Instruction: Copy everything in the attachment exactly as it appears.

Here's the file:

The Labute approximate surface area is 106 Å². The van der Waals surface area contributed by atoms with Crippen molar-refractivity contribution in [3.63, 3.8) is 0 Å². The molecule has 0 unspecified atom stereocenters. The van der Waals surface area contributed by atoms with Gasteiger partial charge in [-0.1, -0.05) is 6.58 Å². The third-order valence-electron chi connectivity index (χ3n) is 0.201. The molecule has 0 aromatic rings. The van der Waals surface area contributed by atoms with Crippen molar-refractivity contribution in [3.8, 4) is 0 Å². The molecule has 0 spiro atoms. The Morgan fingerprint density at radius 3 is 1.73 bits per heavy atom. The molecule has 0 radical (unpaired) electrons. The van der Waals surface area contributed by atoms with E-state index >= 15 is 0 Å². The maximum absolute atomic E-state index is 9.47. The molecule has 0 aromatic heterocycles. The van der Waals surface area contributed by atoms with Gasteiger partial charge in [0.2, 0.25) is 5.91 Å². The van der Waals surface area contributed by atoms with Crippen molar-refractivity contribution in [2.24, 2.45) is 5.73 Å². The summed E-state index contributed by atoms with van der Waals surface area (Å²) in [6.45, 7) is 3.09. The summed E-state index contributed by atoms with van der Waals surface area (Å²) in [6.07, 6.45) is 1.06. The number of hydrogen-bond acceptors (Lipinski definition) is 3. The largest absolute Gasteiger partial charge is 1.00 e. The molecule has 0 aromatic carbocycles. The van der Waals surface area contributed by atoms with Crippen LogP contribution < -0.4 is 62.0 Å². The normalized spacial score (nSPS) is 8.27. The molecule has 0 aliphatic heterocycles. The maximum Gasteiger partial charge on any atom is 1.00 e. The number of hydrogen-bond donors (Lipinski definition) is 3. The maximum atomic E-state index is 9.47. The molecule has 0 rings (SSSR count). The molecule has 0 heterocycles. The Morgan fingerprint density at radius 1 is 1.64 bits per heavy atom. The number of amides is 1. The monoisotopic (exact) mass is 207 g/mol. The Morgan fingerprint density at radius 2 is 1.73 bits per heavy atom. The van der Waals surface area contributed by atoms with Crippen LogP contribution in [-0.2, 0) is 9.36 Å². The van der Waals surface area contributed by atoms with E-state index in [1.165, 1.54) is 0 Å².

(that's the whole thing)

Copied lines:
The Labute approximate surface area is 106 Å². The van der Waals surface area contributed by atoms with Crippen molar-refractivity contribution in [3.63, 3.8) is 0 Å². The molecule has 0 unspecified atom stereocenters. The van der Waals surface area contributed by atoms with Gasteiger partial charge in [-0.1, -0.05) is 6.58 Å². The third-order valence-electron chi connectivity index (χ3n) is 0.201. The molecule has 0 aromatic rings. The van der Waals surface area contributed by atoms with Crippen molar-refractivity contribution in [3.8, 4) is 0 Å². The molecule has 0 spiro atoms. The Morgan fingerprint density at radius 3 is 1.73 bits per heavy atom. The molecule has 0 radical (unpaired) electrons. The van der Waals surface area contributed by atoms with E-state index >= 15 is 0 Å². The maximum absolute atomic E-state index is 9.47. The molecule has 0 aromatic heterocycles. The van der Waals surface area contributed by atoms with Gasteiger partial charge in [0.2, 0.25) is 5.91 Å². The van der Waals surface area contributed by atoms with Crippen molar-refractivity contribution in [2.24, 2.45) is 5.73 Å². The summed E-state index contributed by atoms with van der Waals surface area (Å²) in [6.45, 7) is 3.09. The summed E-state index contributed by atoms with van der Waals surface area (Å²) in [6.07, 6.45) is 1.06. The number of hydrogen-bond acceptors (Lipinski definition) is 3. The largest absolute Gasteiger partial charge is 1.00 e. The molecule has 0 aromatic carbocycles. The van der Waals surface area contributed by atoms with Crippen LogP contribution < -0.4 is 62.0 Å². The normalized spacial score (nSPS) is 8.27. The molecule has 0 aliphatic heterocycles. The maximum Gasteiger partial charge on any atom is 1.00 e. The number of hydrogen-bond donors (Lipinski definition) is 3. The maximum atomic E-state index is 9.47. The molecule has 0 rings (SSSR count). The molecule has 0 heterocycles. The Morgan fingerprint density at radius 1 is 1.64 bits per heavy atom. The number of amides is 1. The monoisotopic (exact) mass is 207 g/mol. The Morgan fingerprint density at radius 2 is 1.73 bits per heavy atom. The van der Waals surface area contributed by atoms with Crippen LogP contribution in [-0.2, 0) is 9.36 Å². The van der Waals surface area contributed by atoms with E-state index in [1.165, 1.54) is 0 Å².